Mario Party 10 - Wii U Review

106 47 Rating

Pros: Bowser mode. Nice looking. 
Cons: Amiibo mode. Reminder that my friends are far away. 

A party game is not the same without a party. Alas, I received Mario Party 10 just before I left for my annual visit to my mom in California, which meant I couldn't invite my friends over to check it out. I played MP10 in the worst possible way; all alone in my childhood home, pretending I had someone to play with.


Developed and published byNintendo 
Genre: Party Game 
For ages: All 
Platform: Wii 
Release Date: March 20, 2012 

The Basics: Invite Your Friends and … Oh Well, That's Out 

MP10 follows the essentials of Mario Party 9. The game is a virtual board game in which all players travel together collecting stars. These can be earned by landing on the right square and won or lostmini-game competitions.  

There are three main game modes in MP10. There is, of course, the standard Mario Party mode, in which up to four players travel along the board trying to earn the most stars.  

Bowser Mode is Nintendo's return to asynchronous gameplay, which they seemed to have lost interest in. In the game, up to four players travel along the board together while the one holding the gamepad takes on the role of Bowser and chases them. Every time he catches up with the car there is a mini-game in which Bowser tries to take out the rest by spinning and stopping a wheel to drive opponents into an electric field or blowing into the gamepad microphone to create fireballs aimed by tilting the gamepad.

 It's an enjoyable variation on the basic Mario Party formula. 

The Big Disappointment: Amiibo Mode 

While Bowser Mode is a good example of how to take Nintendo's unique hardware and use it in a fun way. Amiibo Mode is the opposite.  

Amiibo mode is built around using your Amiibo toys to play the game. You place one on the gamepad's NFC reader to start (it will give you a board based on the character used) and when you want to roll your virtual dice you once again put your Amiibo on the gamepad.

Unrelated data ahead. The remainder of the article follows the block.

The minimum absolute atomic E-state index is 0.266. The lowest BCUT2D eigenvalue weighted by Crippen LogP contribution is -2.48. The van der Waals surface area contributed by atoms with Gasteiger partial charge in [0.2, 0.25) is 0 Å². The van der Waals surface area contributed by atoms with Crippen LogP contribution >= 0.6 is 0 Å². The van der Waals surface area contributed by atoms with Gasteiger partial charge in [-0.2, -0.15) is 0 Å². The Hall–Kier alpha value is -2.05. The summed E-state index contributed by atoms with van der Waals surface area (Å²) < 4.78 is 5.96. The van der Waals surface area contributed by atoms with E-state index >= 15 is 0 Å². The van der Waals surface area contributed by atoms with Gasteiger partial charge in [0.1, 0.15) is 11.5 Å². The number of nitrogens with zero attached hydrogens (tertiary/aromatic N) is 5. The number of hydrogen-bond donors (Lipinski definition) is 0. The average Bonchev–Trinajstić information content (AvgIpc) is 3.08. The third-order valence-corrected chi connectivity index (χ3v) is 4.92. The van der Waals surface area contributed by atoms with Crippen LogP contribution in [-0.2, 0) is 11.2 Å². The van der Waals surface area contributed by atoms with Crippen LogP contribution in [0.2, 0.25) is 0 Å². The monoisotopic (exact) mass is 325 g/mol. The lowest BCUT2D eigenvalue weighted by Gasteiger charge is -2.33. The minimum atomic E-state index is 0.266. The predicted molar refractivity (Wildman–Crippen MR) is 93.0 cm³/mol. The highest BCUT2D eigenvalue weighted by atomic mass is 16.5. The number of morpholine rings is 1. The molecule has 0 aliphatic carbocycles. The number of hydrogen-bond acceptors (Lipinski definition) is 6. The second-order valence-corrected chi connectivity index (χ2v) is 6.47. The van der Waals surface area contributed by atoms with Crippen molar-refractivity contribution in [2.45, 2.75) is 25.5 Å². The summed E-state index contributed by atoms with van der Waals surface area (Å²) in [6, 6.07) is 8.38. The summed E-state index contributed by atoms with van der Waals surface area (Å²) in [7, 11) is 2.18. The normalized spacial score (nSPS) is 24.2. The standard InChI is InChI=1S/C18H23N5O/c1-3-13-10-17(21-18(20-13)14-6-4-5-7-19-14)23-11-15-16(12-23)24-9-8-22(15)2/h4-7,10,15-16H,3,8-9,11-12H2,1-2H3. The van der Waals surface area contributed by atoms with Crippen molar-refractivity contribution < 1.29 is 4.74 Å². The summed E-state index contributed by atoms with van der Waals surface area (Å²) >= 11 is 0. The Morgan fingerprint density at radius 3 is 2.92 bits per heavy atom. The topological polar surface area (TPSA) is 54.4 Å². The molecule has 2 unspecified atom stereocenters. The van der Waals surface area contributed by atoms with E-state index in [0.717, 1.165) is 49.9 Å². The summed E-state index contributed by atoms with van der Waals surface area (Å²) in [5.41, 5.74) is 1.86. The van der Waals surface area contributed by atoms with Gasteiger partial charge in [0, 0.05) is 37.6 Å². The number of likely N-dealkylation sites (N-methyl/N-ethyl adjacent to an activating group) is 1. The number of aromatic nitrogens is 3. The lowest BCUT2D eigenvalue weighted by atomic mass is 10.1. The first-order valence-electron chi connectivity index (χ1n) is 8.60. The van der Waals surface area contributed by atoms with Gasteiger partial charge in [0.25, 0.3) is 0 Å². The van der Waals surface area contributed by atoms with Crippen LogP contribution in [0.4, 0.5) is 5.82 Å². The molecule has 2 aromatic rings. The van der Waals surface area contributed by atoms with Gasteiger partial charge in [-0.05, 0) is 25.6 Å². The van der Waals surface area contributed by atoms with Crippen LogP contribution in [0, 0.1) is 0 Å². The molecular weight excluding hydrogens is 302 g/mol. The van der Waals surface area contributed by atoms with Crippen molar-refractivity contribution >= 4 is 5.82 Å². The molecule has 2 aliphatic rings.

For the most part, the gamepad is used entirely as an NFC reader; in between times it doesn't even do something simple like display how many stars each player has. 

While the boards used in basic and Bowser mode are elaborate landscapes full of quirky features and cute animations, the Amiibo board is very spare. It is a simple game in which you simply travel around the board and play a mini-game at the end of each round. You do gain tokens that can be used to help you out, or to make little changes to the board, but surprisingly little effort was put into this mode. 

A party game seems like the perfect opportunity for Nintendo to really do something fun with the Amiibo, and the shameful laziness of Amiibo Mode feels like a bold statement that Nintendo is has no real ambitions for the toys beyond adding little extras  to games and giving you cute toys to put on your shelves. Like the Wii U itself, the Amiibo is looking to be an example of Nintendo creating interesting technology without having a real vision for it.  

This is not to say you can't have fun in Amiibo Mode. But since you'll have more fun in the other modes, Amiibo Mode feels like both a failure of game design and of marketing, flubbing an excellent chance to make Amiibos more engaging and appealing.  

The Verdict: Probably More Fun With Other People, but I Still Had Some Fun 

Party games are strange creatures, because so much of what makes them fun has nothing to do with the game itself but with the fun of hanging out with your friends; any halfway decent game is fun with the right people. In a way, playing a party game alone is the ideal way to judge it, because you aren't distracted by giddy laughter and silly jokes. Nonetheless, party games are designed to take advantage of that giddy laughter, so it's difficult for me to compare the latest iteration with the previous one. 

Still, my guess is that, had I played with friends, we would have had as much fun as we did with Mario Party 9, we would have appreciated the twist of Bowser mode, and we would have ignored Amiibo mode altogether. At least, that's what happened with me and my imaginary friends. 
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